– Expert advice must be obtained if enterprises like these are to be started sanely. I am not an expert in chemistry, ship-building, the manufacture of rifles, and military organization. It would be very easy to waste vast sums of money on ill-devised plans, and therefore any Minister who has to face intricate problems such as those by which I am now confronted must be allowed expert advice.
– Then the Minister is not satisfied with the Military Board?
– The ‘Military Board cannot be asked to advise; it has been organized rather for purposes of administration. However, I intend to discuss all these matters, with the Prime Minister, and expect that “in the near future a statement will be made to the House in regard to them.
– What is the special difficulty about the site for the rifle factory?
– There is always trouble about sites when a public work is proposed.
– There is an excellent site at Braybrook.
– Yes; and other honorable members have suggested other excellent sites. I hope a decision will be arrived at in the course of a few weeks.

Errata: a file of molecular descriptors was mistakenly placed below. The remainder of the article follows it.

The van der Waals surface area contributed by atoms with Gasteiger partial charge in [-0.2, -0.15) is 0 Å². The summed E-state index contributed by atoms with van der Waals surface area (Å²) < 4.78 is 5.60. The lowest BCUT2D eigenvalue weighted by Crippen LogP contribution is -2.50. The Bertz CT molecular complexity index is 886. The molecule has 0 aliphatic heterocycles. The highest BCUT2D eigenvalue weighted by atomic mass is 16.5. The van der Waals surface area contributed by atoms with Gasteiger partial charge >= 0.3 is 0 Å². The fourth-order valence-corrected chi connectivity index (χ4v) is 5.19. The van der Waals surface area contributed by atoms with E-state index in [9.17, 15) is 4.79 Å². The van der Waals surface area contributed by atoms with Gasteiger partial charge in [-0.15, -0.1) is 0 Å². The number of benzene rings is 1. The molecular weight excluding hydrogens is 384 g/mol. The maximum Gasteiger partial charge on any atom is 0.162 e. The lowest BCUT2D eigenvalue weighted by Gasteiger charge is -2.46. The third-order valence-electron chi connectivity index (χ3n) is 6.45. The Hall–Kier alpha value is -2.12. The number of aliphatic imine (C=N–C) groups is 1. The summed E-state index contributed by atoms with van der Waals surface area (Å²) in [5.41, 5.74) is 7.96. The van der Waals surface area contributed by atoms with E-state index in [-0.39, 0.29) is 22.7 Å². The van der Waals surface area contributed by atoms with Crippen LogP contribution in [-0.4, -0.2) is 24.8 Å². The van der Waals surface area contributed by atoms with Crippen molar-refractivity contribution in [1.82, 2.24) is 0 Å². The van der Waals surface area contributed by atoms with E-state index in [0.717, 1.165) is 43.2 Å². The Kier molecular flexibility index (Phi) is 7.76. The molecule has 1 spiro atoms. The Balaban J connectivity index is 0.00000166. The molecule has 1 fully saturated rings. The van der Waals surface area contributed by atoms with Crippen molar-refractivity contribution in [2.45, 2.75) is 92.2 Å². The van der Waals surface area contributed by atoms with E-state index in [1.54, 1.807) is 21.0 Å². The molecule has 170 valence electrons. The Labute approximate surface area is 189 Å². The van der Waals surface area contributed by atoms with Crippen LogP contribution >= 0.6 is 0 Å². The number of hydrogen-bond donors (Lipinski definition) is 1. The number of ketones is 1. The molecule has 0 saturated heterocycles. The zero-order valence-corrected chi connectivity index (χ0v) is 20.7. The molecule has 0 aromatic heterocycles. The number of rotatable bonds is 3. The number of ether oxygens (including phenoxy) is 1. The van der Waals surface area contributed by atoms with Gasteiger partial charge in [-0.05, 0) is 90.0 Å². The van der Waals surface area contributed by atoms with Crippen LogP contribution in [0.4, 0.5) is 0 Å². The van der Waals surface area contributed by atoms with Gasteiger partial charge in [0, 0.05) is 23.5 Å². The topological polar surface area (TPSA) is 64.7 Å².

.- I desire to say a word or two in support of the remarks made by the honorable member for Barrier in reference to the allowance to postal officials who are stationed in the backblocks. When a man is sent to these outlying districts he seems to be forgotten by the Department - he is buried alive. In some cases these .officials are so far away from all centres of population that when they get their annual leave it is not worth while taking advantage of it, seeing that the whole of the time would be occupied in travelling from and to the scene of their labours. I have presented the case of these officers to successive Deputy PostmastersGeneral in Sydney, and have urged that when vacancies occur in more desirable portions of the Commonwealth they should, other things being equal, be given the preference. These men do not ask to be brought right into the big centres of population, but merely to be stationed nearer the coast, where the climatic and other conditions are more genial. All the Deputy Postmasters-General, and also the Public Service Commissioner, agreed with the view I presented ; but I can say, from my own personal knowledge, that the desired reform has not been carried out. I have ascertained on inquiry that the great objection to the transfer of men from’ out back districts, in the case of any vacancy occurring nearer the coast, is on the score of expense ; but I think that in this connexion the difficulty is exaggerated. It is unfair to deny an officer the chance of transfer simply because he happens to be stationed so far away.
– In many cases officers are willing to pay the expense of their own removal .